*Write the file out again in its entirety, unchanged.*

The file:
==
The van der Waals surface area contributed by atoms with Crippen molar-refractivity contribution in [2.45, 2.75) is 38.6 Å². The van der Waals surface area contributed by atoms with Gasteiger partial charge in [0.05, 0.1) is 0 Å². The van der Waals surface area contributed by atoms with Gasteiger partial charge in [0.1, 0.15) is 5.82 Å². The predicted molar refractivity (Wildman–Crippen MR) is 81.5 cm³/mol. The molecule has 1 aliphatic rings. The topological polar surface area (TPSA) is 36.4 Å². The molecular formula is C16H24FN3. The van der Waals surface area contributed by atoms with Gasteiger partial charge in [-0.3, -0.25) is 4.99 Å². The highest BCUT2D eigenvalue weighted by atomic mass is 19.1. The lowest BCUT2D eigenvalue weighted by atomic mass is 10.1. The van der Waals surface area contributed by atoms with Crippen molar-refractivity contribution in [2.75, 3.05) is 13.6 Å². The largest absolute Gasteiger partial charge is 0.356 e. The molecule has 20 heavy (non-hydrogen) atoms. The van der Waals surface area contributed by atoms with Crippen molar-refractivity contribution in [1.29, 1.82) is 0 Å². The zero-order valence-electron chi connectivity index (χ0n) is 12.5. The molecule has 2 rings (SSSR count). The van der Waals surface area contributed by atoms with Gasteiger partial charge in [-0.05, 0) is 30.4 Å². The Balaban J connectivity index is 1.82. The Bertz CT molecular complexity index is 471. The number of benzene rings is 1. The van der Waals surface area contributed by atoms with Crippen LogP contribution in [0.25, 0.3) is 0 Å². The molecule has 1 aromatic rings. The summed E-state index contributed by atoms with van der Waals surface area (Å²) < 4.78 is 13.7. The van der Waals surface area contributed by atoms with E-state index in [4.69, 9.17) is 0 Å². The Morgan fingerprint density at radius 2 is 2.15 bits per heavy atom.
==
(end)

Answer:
The van der Waals surface area contributed by atoms with Crippen molar-refractivity contribution in [2.45, 2.75) is 38.6 Å². The van der Waals surface area contributed by atoms with Gasteiger partial charge in [0.05, 0.1) is 0 Å². The van der Waals surface area contributed by atoms with Gasteiger partial charge in [0.1, 0.15) is 5.82 Å². The predicted molar refractivity (Wildman–Crippen MR) is 81.5 cm³/mol. The molecule has 1 aliphatic rings. The topological polar surface area (TPSA) is 36.4 Å². The molecular formula is C16H24FN3. The van der Waals surface area contributed by atoms with Gasteiger partial charge in [-0.3, -0.25) is 4.99 Å². The highest BCUT2D eigenvalue weighted by atomic mass is 19.1. The lowest BCUT2D eigenvalue weighted by atomic mass is 10.1. The van der Waals surface area contributed by atoms with Crippen molar-refractivity contribution in [2.75, 3.05) is 13.6 Å². The largest absolute Gasteiger partial charge is 0.356 e. The molecule has 20 heavy (non-hydrogen) atoms. The van der Waals surface area contributed by atoms with Crippen molar-refractivity contribution in [1.29, 1.82) is 0 Å². The zero-order valence-electron chi connectivity index (χ0n) is 12.5. The molecule has 2 rings (SSSR count). The van der Waals surface area contributed by atoms with Gasteiger partial charge in [-0.05, 0) is 30.4 Å². The Balaban J connectivity index is 1.82. The Bertz CT molecular complexity index is 471. The number of benzene rings is 1. The van der Waals surface area contributed by atoms with Crippen LogP contribution in [0.25, 0.3) is 0 Å². The molecule has 1 aromatic rings. The summed E-state index contributed by atoms with van der Waals surface area (Å²) < 4.78 is 13.7. The van der Waals surface area contributed by atoms with E-state index in [4.69, 9.17) is 0 Å². The Morgan fingerprint density at radius 2 is 2.15 bits per heavy atom.